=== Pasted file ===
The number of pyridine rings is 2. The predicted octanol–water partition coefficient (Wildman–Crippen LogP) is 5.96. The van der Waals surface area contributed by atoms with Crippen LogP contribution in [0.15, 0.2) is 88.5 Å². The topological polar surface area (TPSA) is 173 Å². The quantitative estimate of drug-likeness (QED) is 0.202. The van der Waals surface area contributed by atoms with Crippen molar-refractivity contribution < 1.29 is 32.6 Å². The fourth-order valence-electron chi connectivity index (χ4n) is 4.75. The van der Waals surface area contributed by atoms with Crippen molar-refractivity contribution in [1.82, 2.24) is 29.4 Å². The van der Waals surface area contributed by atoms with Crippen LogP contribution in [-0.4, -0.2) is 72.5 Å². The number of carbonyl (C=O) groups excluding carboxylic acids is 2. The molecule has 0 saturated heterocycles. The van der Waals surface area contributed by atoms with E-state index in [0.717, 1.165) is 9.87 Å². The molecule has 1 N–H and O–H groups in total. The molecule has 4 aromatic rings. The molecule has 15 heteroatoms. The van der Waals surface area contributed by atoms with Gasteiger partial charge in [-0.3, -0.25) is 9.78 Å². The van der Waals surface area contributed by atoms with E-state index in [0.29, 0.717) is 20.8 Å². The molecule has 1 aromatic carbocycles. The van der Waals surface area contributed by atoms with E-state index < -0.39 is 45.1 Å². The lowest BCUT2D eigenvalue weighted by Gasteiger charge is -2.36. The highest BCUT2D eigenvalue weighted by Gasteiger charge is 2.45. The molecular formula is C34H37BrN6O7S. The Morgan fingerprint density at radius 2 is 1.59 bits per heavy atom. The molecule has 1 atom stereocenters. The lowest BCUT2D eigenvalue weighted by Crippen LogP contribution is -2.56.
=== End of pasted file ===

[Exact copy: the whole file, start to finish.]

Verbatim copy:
The number of pyridine rings is 2. The predicted octanol–water partition coefficient (Wildman–Crippen LogP) is 5.96. The van der Waals surface area contributed by atoms with Crippen LogP contribution in [0.15, 0.2) is 88.5 Å². The topological polar surface area (TPSA) is 173 Å². The quantitative estimate of drug-likeness (QED) is 0.202. The van der Waals surface area contributed by atoms with Crippen molar-refractivity contribution < 1.29 is 32.6 Å². The fourth-order valence-electron chi connectivity index (χ4n) is 4.75. The van der Waals surface area contributed by atoms with Crippen molar-refractivity contribution in [1.82, 2.24) is 29.4 Å². The van der Waals surface area contributed by atoms with Crippen LogP contribution in [-0.4, -0.2) is 72.5 Å². The number of carbonyl (C=O) groups excluding carboxylic acids is 2. The molecule has 0 saturated heterocycles. The van der Waals surface area contributed by atoms with E-state index in [0.717, 1.165) is 9.87 Å². The molecule has 1 N–H and O–H groups in total. The molecule has 4 aromatic rings. The molecule has 15 heteroatoms. The van der Waals surface area contributed by atoms with Gasteiger partial charge in [-0.3, -0.25) is 9.78 Å². The van der Waals surface area contributed by atoms with E-state index in [0.29, 0.717) is 20.8 Å². The molecule has 1 aromatic carbocycles. The van der Waals surface area contributed by atoms with E-state index < -0.39 is 45.1 Å². The lowest BCUT2D eigenvalue weighted by Gasteiger charge is -2.36. The highest BCUT2D eigenvalue weighted by Gasteiger charge is 2.45. The molecular formula is C34H37BrN6O7S. The Morgan fingerprint density at radius 2 is 1.59 bits per heavy atom. The molecule has 1 atom stereocenters. The lowest BCUT2D eigenvalue weighted by Crippen LogP contribution is -2.56.